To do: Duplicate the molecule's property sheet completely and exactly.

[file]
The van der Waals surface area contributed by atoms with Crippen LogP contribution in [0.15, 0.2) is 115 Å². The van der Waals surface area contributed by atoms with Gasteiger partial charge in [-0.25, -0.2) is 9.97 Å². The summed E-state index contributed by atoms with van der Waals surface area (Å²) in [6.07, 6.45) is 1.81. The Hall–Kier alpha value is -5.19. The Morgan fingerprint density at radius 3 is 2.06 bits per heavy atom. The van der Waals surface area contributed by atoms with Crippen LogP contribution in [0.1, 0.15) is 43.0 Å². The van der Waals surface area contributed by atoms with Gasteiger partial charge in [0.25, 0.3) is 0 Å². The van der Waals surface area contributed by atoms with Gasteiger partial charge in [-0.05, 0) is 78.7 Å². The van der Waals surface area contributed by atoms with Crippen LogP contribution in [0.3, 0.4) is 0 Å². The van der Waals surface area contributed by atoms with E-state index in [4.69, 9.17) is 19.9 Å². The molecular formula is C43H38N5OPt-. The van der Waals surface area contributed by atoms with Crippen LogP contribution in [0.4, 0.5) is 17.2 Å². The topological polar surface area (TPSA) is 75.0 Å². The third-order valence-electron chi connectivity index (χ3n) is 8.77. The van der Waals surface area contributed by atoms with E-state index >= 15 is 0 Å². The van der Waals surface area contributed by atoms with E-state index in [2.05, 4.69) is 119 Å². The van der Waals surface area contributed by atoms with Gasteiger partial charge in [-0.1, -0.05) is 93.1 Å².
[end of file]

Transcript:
The van der Waals surface area contributed by atoms with Crippen LogP contribution in [0.15, 0.2) is 115 Å². The van der Waals surface area contributed by atoms with Gasteiger partial charge in [-0.25, -0.2) is 9.97 Å². The summed E-state index contributed by atoms with van der Waals surface area (Å²) in [6.07, 6.45) is 1.81. The Hall–Kier alpha value is -5.19. The Morgan fingerprint density at radius 3 is 2.06 bits per heavy atom. The van der Waals surface area contributed by atoms with Crippen LogP contribution in [0.1, 0.15) is 43.0 Å². The van der Waals surface area contributed by atoms with Gasteiger partial charge in [0.25, 0.3) is 0 Å². The van der Waals surface area contributed by atoms with Gasteiger partial charge in [-0.05, 0) is 78.7 Å². The van der Waals surface area contributed by atoms with Crippen LogP contribution in [0.3, 0.4) is 0 Å². The van der Waals surface area contributed by atoms with E-state index in [4.69, 9.17) is 19.9 Å². The molecular formula is C43H38N5OPt-. The van der Waals surface area contributed by atoms with Crippen LogP contribution in [0.4, 0.5) is 17.2 Å². The topological polar surface area (TPSA) is 75.0 Å². The third-order valence-electron chi connectivity index (χ3n) is 8.77. The van der Waals surface area contributed by atoms with E-state index >= 15 is 0 Å². The van der Waals surface area contributed by atoms with E-state index in [2.05, 4.69) is 119 Å². The van der Waals surface area contributed by atoms with Gasteiger partial charge in [-0.1, -0.05) is 93.1 Å².